For various reasons, my doctor has asked me not to travel internationally for the next six months or so. I admit, when my doctor brought this up, I laughed. I mean, after last year, now someone is going to ask me to sit still?

I’ve got lots of thoughts and feelings about this. One part of me says “Fuck the doctors, I’m too young to be ill!” another part says, “Don’t be a fucking moron, listen to your doctor!” One part says” After last year, I’m pretty sure international travel won’t kill me,” and another says “This is a really good excuse to hide in my couch forever.” The biggest part of me just thinks “Fuck, I’m going to miss my friends.”

While I’d like to shrug my doctor’s advice off, I’d be an idiot not to take her seriously. Guess I’m going to have to find alternate plans for Easter weekend.

A New Normal

You know what’s weird to lack? A daily routine.

Most people have some variant of get up, go to work, come home, sleep with a bunch of little personal details. What they eat for breakfast, if they eat breakfast, do they eat with a spouse or on the way to work and etc. That sort of thing. We have routines from a young age starting with school and moving to work of some sort. They say that it’s good to break a routine every once in a while and it’s true. Too much of a thing, even if it’s a good thing, can be a bad thing. Change is good.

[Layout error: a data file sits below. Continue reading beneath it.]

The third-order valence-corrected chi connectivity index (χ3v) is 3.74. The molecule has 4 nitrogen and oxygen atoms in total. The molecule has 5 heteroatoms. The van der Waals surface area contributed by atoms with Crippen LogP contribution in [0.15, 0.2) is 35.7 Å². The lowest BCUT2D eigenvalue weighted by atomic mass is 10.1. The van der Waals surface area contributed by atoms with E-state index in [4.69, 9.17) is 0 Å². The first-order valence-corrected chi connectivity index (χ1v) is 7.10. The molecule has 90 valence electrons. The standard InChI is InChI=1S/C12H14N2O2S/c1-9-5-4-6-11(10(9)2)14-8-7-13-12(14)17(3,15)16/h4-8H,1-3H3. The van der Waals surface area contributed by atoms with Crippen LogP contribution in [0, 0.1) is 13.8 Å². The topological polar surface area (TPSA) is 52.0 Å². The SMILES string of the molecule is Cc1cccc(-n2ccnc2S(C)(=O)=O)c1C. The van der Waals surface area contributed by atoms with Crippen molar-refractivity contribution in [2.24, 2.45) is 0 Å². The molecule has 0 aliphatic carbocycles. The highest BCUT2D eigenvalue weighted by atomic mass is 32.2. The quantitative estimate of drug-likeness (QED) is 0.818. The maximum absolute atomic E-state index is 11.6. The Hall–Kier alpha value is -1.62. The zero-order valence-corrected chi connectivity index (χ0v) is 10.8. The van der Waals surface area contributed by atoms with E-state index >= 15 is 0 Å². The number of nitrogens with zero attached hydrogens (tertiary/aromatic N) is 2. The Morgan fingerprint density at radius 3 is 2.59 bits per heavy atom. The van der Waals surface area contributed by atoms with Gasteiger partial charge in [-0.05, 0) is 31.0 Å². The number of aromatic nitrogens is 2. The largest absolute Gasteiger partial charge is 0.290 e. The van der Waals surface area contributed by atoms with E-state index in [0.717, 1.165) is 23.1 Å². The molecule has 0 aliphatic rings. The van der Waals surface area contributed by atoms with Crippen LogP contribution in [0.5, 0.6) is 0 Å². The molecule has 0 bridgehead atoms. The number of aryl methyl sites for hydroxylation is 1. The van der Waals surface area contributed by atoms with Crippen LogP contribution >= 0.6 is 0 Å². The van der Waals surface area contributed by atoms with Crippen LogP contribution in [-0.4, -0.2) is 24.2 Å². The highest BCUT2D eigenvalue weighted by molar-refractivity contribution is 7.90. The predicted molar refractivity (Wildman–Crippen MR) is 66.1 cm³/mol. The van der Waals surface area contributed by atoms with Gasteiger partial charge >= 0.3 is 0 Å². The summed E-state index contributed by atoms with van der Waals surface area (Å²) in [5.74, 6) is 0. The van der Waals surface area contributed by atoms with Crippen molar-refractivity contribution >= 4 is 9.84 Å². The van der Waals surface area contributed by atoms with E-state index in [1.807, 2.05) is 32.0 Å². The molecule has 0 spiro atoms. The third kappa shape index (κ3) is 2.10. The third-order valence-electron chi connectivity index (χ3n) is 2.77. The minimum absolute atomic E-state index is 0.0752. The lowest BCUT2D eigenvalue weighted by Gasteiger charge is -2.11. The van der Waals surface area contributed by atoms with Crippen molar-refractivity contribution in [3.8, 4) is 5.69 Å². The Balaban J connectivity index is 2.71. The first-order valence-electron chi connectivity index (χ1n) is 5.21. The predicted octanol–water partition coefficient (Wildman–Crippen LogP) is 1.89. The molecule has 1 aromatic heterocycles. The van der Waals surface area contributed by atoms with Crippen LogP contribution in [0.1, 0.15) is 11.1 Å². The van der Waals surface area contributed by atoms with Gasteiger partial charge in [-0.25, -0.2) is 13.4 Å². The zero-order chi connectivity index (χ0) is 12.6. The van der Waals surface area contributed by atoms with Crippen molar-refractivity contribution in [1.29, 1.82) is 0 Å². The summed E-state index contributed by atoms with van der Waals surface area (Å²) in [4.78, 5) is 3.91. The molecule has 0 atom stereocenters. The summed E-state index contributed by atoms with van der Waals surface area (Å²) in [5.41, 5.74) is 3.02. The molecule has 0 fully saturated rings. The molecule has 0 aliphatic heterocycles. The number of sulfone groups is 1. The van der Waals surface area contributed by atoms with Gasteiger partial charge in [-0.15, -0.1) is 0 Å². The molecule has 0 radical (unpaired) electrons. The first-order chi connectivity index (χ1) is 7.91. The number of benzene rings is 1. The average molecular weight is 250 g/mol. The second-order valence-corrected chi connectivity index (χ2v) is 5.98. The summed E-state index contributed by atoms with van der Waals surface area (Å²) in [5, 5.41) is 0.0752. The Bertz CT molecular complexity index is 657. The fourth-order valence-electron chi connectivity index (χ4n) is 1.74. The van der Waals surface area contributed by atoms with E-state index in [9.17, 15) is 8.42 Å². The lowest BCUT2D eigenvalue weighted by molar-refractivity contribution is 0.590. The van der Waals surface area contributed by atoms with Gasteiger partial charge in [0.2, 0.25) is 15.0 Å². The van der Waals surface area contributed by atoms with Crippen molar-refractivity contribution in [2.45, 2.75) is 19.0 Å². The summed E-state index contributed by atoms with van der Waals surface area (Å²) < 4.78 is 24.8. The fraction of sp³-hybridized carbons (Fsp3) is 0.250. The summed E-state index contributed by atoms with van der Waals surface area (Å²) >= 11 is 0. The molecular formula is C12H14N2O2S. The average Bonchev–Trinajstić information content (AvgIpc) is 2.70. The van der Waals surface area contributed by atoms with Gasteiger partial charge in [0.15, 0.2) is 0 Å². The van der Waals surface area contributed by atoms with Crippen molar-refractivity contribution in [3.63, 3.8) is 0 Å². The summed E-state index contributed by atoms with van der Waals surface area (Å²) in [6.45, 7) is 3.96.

But not having a routine is a strange thing. You grasp for one that might not be there in an attempt to right yourself because not having one feels a little bit like a ship tipping over. Life last year didn’t allow for much of a routine. Now, truth is, I did that to myself. Nobody forced me to get on all those planes and to live in airport lounges, but I would have been desperately lonely had I not. Pro-tip: don’t spend the first year of your marriage in a country where you can only speak to your husband. We made it, but I’m not entirely certain how we did. In the end, disrupting my routine to the point that my routine was chaos was worth it, but it wasn’t easy and now I’m trying to remember how to build one again.